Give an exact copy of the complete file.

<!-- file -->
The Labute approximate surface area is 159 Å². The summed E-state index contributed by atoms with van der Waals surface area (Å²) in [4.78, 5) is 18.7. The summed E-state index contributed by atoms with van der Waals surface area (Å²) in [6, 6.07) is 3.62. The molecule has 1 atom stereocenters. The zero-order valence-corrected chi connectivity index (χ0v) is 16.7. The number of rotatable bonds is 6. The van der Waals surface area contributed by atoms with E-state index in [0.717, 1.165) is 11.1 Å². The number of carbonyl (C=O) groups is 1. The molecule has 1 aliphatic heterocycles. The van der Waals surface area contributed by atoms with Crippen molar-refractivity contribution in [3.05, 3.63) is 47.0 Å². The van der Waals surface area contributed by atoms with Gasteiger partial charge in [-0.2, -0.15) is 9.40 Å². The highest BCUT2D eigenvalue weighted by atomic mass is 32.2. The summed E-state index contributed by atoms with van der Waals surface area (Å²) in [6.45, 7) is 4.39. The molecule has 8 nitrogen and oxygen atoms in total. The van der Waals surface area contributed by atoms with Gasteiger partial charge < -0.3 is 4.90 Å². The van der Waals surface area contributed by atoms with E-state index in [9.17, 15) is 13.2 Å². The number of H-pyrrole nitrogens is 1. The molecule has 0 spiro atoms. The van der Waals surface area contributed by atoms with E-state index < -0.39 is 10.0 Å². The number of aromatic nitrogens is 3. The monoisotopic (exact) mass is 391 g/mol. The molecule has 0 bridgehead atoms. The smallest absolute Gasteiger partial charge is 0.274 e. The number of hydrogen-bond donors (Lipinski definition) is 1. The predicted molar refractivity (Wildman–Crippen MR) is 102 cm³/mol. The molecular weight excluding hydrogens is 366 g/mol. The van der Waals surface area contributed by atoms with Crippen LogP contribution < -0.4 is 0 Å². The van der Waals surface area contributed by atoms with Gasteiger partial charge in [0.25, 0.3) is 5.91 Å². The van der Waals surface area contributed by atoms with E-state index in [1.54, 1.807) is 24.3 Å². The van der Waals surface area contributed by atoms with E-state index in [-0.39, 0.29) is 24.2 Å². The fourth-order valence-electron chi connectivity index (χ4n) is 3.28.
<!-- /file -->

The Labute approximate surface area is 159 Å². The summed E-state index contributed by atoms with van der Waals surface area (Å²) in [4.78, 5) is 18.7. The summed E-state index contributed by atoms with van der Waals surface area (Å²) in [6, 6.07) is 3.62. The molecule has 1 atom stereocenters. The zero-order valence-corrected chi connectivity index (χ0v) is 16.7. The number of rotatable bonds is 6. The van der Waals surface area contributed by atoms with E-state index in [0.717, 1.165) is 11.1 Å². The number of carbonyl (C=O) groups is 1. The molecule has 1 aliphatic heterocycles. The van der Waals surface area contributed by atoms with Crippen molar-refractivity contribution in [3.05, 3.63) is 47.0 Å². The van der Waals surface area contributed by atoms with Gasteiger partial charge in [-0.2, -0.15) is 9.40 Å². The highest BCUT2D eigenvalue weighted by atomic mass is 32.2. The summed E-state index contributed by atoms with van der Waals surface area (Å²) in [6.45, 7) is 4.39. The molecule has 8 nitrogen and oxygen atoms in total. The van der Waals surface area contributed by atoms with Gasteiger partial charge < -0.3 is 4.90 Å². The van der Waals surface area contributed by atoms with E-state index in [9.17, 15) is 13.2 Å². The number of H-pyrrole nitrogens is 1. The molecule has 0 spiro atoms. The van der Waals surface area contributed by atoms with E-state index < -0.39 is 10.0 Å². The number of aromatic nitrogens is 3. The monoisotopic (exact) mass is 391 g/mol. The molecule has 0 bridgehead atoms. The smallest absolute Gasteiger partial charge is 0.274 e. The number of hydrogen-bond donors (Lipinski definition) is 1. The predicted molar refractivity (Wildman–Crippen MR) is 102 cm³/mol. The molecular weight excluding hydrogens is 366 g/mol. The van der Waals surface area contributed by atoms with Crippen LogP contribution < -0.4 is 0 Å². The van der Waals surface area contributed by atoms with Gasteiger partial charge in [0.25, 0.3) is 5.91 Å². The van der Waals surface area contributed by atoms with E-state index in [1.54, 1.807) is 24.3 Å². The van der Waals surface area contributed by atoms with E-state index in [-0.39, 0.29) is 24.2 Å². The fourth-order valence-electron chi connectivity index (χ4n) is 3.28.